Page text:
The Golden Week, which occurs every year from the end of April to the beginning of May, is a collection of four national holidays in Japan. Started in 1948, Golden Week is one of the longest holiday seasons in the country.
Here are the four holidays that make up Golden Week
Showa Day, or Showa no hi, is a Japanese annual Memorial Day held on April 29. It is a public holiday and honors the birthday of Emperor Hirohito.
It is a day for remembering the Showa Era (1926 to 1989), when the Japanese people worked hard to rebuild the country, and for wishing for a bright future.
On May 3, Kenpo Kinenbi, also known as Constitution Day, is observed in remembrance of the passage of the Japanese constitution in 1947, the new fundamental law for post-World War II Japan.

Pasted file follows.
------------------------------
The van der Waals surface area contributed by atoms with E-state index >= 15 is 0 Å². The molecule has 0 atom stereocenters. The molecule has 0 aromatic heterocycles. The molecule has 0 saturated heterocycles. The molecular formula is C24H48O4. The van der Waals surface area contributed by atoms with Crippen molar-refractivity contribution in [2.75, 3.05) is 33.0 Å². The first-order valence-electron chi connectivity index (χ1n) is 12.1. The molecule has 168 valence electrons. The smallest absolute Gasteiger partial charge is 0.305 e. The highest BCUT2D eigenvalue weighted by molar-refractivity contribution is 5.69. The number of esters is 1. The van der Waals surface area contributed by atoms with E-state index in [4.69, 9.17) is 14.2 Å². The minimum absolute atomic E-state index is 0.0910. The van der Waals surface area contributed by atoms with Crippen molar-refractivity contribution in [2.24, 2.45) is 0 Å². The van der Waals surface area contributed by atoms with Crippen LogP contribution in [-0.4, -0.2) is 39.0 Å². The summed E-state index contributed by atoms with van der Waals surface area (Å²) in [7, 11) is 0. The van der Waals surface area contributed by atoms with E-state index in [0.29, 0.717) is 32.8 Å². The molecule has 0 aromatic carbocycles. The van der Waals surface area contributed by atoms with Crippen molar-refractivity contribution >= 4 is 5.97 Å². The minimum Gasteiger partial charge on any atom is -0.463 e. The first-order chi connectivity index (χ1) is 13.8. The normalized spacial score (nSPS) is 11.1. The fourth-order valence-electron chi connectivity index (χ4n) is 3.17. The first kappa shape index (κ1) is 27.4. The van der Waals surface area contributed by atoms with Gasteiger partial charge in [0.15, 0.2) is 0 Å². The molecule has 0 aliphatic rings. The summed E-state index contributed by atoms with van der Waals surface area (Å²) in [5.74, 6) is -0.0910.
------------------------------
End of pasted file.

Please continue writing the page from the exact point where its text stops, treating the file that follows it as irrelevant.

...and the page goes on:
The day is used to remember Japan’s history and to learn more about the government.
Greenery Day, also known as Midori no hi, honored on May 4. It was established for Emperor Showa’s love for nature. It is celebrated as a day to appreciate nature and be grateful for its blessings.
Trees are planted in certain areas to honor nature. Parks and gardens all around Japan often hold events to celebrate everything green.
Finally, Kodomo no hi, or Children’s Day, is one of Japan’s most celebrated national holidays. This was done to lift the spirits of the Japanese people. The celebration, which happens on May 5, is likewise an event for kids to thank and regard guardians, family members and instructors.
Towns and families often hang carp streamers outdoors to represent the presence of young men within and to wish them strength and success in life.